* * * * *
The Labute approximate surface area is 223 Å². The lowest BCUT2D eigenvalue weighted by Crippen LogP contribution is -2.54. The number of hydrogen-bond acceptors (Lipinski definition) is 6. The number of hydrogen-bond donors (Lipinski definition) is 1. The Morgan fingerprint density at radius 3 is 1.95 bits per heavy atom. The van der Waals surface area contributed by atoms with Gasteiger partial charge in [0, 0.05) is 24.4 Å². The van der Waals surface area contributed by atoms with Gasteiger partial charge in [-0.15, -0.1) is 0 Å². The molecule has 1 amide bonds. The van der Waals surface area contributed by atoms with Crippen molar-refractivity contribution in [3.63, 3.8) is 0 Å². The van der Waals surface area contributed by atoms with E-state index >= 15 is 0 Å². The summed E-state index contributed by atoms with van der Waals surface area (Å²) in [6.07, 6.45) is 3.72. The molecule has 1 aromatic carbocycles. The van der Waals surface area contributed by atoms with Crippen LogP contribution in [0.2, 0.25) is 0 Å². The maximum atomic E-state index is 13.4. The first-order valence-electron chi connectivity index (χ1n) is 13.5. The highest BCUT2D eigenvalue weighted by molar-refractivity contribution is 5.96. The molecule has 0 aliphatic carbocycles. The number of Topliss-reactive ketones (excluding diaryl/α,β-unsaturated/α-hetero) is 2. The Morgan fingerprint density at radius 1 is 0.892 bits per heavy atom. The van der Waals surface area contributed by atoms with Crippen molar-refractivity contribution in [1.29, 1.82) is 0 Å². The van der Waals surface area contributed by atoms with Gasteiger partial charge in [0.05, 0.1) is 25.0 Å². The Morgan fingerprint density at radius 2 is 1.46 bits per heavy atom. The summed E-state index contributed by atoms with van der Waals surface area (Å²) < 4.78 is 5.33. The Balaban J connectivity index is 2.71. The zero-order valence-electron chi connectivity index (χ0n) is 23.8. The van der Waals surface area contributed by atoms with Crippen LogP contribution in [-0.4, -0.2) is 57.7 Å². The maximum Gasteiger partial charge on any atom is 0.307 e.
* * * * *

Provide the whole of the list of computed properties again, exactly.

The Labute approximate surface area is 223 Å². The lowest BCUT2D eigenvalue weighted by Crippen LogP contribution is -2.54. The number of hydrogen-bond acceptors (Lipinski definition) is 6. The number of hydrogen-bond donors (Lipinski definition) is 1. The Morgan fingerprint density at radius 3 is 1.95 bits per heavy atom. The van der Waals surface area contributed by atoms with Gasteiger partial charge in [0, 0.05) is 24.4 Å². The van der Waals surface area contributed by atoms with Gasteiger partial charge in [-0.15, -0.1) is 0 Å². The molecule has 1 amide bonds. The van der Waals surface area contributed by atoms with Crippen molar-refractivity contribution in [3.63, 3.8) is 0 Å². The van der Waals surface area contributed by atoms with E-state index >= 15 is 0 Å². The summed E-state index contributed by atoms with van der Waals surface area (Å²) in [6.07, 6.45) is 3.72. The molecule has 1 aromatic carbocycles. The van der Waals surface area contributed by atoms with Crippen LogP contribution in [0.2, 0.25) is 0 Å². The maximum atomic E-state index is 13.4. The first-order valence-electron chi connectivity index (χ1n) is 13.5. The highest BCUT2D eigenvalue weighted by molar-refractivity contribution is 5.96. The molecule has 0 aliphatic carbocycles. The number of Topliss-reactive ketones (excluding diaryl/α,β-unsaturated/α-hetero) is 2. The Morgan fingerprint density at radius 1 is 0.892 bits per heavy atom. The van der Waals surface area contributed by atoms with Crippen molar-refractivity contribution in [1.29, 1.82) is 0 Å². The van der Waals surface area contributed by atoms with Gasteiger partial charge in [0.05, 0.1) is 25.0 Å². The Morgan fingerprint density at radius 2 is 1.46 bits per heavy atom. The summed E-state index contributed by atoms with van der Waals surface area (Å²) < 4.78 is 5.33. The Balaban J connectivity index is 2.71. The zero-order valence-electron chi connectivity index (χ0n) is 23.8. The van der Waals surface area contributed by atoms with Crippen LogP contribution in [-0.4, -0.2) is 57.7 Å². The maximum Gasteiger partial charge on any atom is 0.307 e.